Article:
CANADA'S LEADING INFORMATION SOURCE FOR THE METALWORKING INDUSTRY

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CANADA'S LEADING INFORMATION SOURCE FOR THE METALWORKING INDUSTRY

CANADA'S LEADING INFORMATION SOURCE FOR THE METALWORKING INDUSTRY

The power of one

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by Tim Wilson

The Problem: Build footprint to capture bigger deals in injection mould market

The Solution: Merge two competitors to go after niche global opportunities

Ontario injection mould businesses merge to create stronger company

In September 2012, Prosin Molds (established in 1996) and CAD Tooling (established in 1997) merged to form Cap-Thin Molds. Both companies were specializing in design and manufacturing of high quality injection moulds for caps and closures, food packaging, thin wall containers/lids and cosmetic products. The primary purpose of the merger was to address the increased demand for high quality injection moulds in the industry. Joining the two companies, now with over 30 years combined experience in the industry, created a stronger team to handle larger projects.

“The main reason for the merger was to enlarge our business to go after the caps and closures business,” says Carmen Goudey, CNC operations manager at Cap-Thin Molds, located in Mississauga, ON. “The two owners were go-getters, and successful in their own right. They knew that together they’d have a better shot at landing big jobs in that market.”

Prosin Molds was originally established by Cyrus Jebely, and Cad-Tooling was started by Zdenek Studnicka. Now the two men are co-owners of Cap-Thin Molds, and have found significant success going after their core market.

“We employ 38 people in a 30,000 sq ft facility,” says Goudey. “The caps and closures market is vast, but also precision-focused. We have the technologies and machinery to deliver on very tight tolerances, which our overseas competitors can’t match. Cost is important in this industry, but our customer base is after quality: the number one factor is to have long-lasting moulds that won’t fail.”

Cap-Thin Molds, which also serves the medical industry, specializes in those complex moulds that require fully interchangeable components. This is a complete mould service, from product design and development, to prototypes and production moulds.

“We are growing, and looking to add more equipment and to expand capacity over time,” says Goudey. “Now with the merged company, demand is more steady. We are busy all the time–one job finishes and another starts up.”

Managing the highs and lows, and using people and machines efficiently, is more likely when a company like Cap-Thin can address one market well, winning contracts and building ongoing capabilities. The result is that the bulk of the company’s work is in caps and closures, with an emphasis on complex, multi-cavity, high efficient production moulds.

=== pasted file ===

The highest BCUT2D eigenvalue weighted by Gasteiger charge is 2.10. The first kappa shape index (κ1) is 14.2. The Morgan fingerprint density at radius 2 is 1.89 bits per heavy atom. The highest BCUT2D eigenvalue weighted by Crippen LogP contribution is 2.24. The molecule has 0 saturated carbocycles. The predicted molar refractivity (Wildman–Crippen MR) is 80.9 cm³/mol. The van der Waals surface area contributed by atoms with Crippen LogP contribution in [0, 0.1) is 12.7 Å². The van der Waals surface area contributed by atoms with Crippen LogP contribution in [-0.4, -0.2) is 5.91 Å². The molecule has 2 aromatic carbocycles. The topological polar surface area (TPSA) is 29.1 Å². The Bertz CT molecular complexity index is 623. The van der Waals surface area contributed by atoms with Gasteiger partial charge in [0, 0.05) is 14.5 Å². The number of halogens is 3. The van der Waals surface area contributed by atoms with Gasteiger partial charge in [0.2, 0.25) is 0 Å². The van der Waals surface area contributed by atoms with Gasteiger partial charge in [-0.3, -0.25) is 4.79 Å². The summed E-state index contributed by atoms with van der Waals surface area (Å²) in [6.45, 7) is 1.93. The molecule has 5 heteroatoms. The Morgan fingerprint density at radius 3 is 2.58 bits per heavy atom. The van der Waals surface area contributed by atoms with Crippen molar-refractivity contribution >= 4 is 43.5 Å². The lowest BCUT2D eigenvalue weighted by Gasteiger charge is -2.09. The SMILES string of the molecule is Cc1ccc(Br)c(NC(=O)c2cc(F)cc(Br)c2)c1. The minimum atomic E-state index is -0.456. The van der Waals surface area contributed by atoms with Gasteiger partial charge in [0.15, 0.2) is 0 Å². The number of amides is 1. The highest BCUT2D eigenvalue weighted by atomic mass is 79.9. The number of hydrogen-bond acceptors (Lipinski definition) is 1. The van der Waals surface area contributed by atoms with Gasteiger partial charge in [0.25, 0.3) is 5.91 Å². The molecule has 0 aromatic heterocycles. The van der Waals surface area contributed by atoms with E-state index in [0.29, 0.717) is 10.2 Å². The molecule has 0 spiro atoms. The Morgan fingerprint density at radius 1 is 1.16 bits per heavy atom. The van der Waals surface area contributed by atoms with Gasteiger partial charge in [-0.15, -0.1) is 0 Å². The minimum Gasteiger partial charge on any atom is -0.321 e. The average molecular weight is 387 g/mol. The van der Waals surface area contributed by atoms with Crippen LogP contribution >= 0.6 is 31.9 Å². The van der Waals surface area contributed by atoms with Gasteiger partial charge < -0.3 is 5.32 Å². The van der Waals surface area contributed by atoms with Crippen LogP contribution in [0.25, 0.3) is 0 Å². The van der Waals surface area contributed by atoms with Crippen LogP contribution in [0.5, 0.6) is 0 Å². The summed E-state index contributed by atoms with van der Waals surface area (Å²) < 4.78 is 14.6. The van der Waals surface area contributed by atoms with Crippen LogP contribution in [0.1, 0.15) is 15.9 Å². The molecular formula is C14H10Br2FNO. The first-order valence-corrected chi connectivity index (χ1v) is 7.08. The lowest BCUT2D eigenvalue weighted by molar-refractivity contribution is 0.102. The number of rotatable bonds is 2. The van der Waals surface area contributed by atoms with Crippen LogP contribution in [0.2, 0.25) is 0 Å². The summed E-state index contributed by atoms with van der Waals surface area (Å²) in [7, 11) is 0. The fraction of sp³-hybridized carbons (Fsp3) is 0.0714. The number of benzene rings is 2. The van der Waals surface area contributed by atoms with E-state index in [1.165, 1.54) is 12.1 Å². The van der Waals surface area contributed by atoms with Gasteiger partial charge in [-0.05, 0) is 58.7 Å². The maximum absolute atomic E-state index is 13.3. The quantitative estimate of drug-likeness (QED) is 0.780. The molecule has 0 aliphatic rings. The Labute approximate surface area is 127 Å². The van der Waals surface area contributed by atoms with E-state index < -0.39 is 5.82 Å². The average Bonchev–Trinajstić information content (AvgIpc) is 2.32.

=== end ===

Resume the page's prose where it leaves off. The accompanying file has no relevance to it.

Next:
“You can see our products in Shoppers Drug Mart–these caps are common in cosmetics or for things like deodorants and shampoos–but our market is global,” says Goudey. “A lot of our customers have offices worldwide, so we might manufacture for clients in Mexico, the US, Switzerland, and Germany.”

At the design and engineering stage Cap-Thin utilizes 3D modeling, with its engineers working with Pro/E and SolidWorks design software. The
company will use web-conferencing software to keep in close contact with its customers throughout the entire development cycle.

“We are also a long-term user of Mastercam software,” says Goudey. “We do a few unique things, but we use typical hardened steel for moulds. Our advantage is in the manufacturing process and design side; the raw materials are no different than what any other mould shop might use.”

From left: Zdenek Studnicka, founder of Cad-Tooling, Cyrus Jebely, founder of Prosin Mold, and Carmen Goudey.Within Cap-Thin, documentation is crucial for process changes to ensure traceability, whether those changes are internal or external. This way, clients can be kept informed with regard to the possible impact on project scope, time, and cost. In this context, Cap-Thin relies on its own Manufacturing Process Plan, which engages CNC programmers, mouldmakers, and machinists to ensure an accurate job from engineering to production. From there, Cap-Thin can handle ongoing change requests or improvements–including for moulds made elsewhere–with all the work being done in a temperature-controlled shop environment. Understandably, an environment like this requires the right people.

“We are not looking for casual labour or button pushers,” says Goudey. “Everyone here has multiple roles and job descriptions. Just about everyone at Cap-Thin has a universityor college education.”

It can be a challenge to find the right people. Cap-Thin has responded by working with George Brown and Sheridan community colleges, and utilizing a rigorous interview process to ensure that a potential employee has long-term viability, and can be trained to work within the corporate culture. This includes the Project Management Institute’s best practices for managing projects, with leadership provided by a project management professional.

“When we look to fill a position it doesn’t take a week or two–it can take months to find the right candidate,” says Goudey. “Some positions are easier to fill than others. But for high precision, high speed machining it is an extreme challenge.”

For its part, Cap-Thin Molds has an impressive list of machines, with its employees expected to be able to handle Makino and Mikron high speed CNC milling machines, as well as Haas and Nakamura-Tome lathes. The company’s machining environment is likely to expand as the company grows, with investments in technology central to its ability to maintain its edge as it competes on a global scale. SMT

Tim Wilson is a contributing editor. [email protected]

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